A donor advised fund (DAF) charitable investment account is an option for individuals who wish to support charitable organizations in a more organized manner. The funds are administered by third parties such as a mutual fund or broker dealer. A person can contribute cash, securities or other assets and take an immediate tax deduction.
The funds can be invested in various investment options for tax-free growth. Donors can recommend grants to virtually any IRS-qualified public charity (501C3) they may wish to support at a future date.
The major advantage is that DAF contributions provide an immediate tax benefit while allowing assets to potentially grow tax free in the future. The flexibility in managing contributions and subsequent gifting versus answering numerous individual appeals is an advantage along with the tax planning options.
The annual reports of these various funds also provide insights into where this segment of the population focuses its giving.
T Rowe Price’s DAF 2021 Annual Giving Report shows its 1,600 donors made over 29,300 individual grants to 11,100 charities.
The five most supported charities were:
- Doctors without Borders
- Salvation Army
- Maryland Food Bank
- American Red Cross
- Planned Parenthood
These individual donors are a very small and possibly elite sample of the population. However I found the top five instructive because they are well known charities and national in scope.
While I would presume many donations were made to educational, religious institutions and other local charities, it was heartening to see the communitarian spirit indicated by these leading gifts.
Credit Union Charitable Activity
In addition to individual credit union 501C3 foundations, the most popular long term charitable effort has been the Children’s Miracle Network.
However credit unions in 2013 received another option via Charitable Donation Accounts. These accounts were approved as an incidental power by NCUA. Multiple credit union organizations including CUNA Mutual, CUES, and Members Trust Company offer programs for managing these special investment accounts.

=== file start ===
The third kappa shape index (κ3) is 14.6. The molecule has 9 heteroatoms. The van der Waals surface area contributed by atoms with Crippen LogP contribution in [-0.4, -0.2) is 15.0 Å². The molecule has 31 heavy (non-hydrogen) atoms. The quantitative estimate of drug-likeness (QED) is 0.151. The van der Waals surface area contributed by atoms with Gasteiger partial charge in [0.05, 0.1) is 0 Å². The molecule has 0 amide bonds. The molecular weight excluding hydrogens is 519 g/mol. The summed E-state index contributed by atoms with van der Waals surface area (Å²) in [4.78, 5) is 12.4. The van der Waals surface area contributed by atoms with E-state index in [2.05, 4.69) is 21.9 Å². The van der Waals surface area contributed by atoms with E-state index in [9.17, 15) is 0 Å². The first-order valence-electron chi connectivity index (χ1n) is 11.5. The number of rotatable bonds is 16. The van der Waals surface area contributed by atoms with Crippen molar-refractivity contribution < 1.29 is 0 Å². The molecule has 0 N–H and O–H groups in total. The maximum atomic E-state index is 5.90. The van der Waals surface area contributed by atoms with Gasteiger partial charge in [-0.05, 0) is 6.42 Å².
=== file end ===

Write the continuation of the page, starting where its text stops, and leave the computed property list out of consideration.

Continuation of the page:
While limited to 5% of net worth, their advantage is they can invest in securities outside those permitted for credit unions by rule 703. Their only requirement is that 51% of the total return must be donated to 501C3 organizations over a five-year period.
As of June 30, 2021 there were 187 credit unions which had established CDA’s with a total value of $1.084 billion.
The CDA option is established, credit union by credit union, for both fund contributions and subsequent donations. Individual accounts range in size from Pentagon FCU’s $136.4 million to Temple-Inland’s $1,000 balance.
There is no current process for aggregating and reporting these individual charitable efforts as in the T Rowe Price report. As the majority of these accounts appear to be managed by three providers, it would seem feasible to report collective donations by credit unions on an annual basis.
Credit unions certainly promote their individual donations, often with press releases and photos; however the overall impact is missing. I wonder what the top five credit union charitable contributions might be? Whether these are local, national or even international organizations, the message of cooperative community assistance is only being partially told.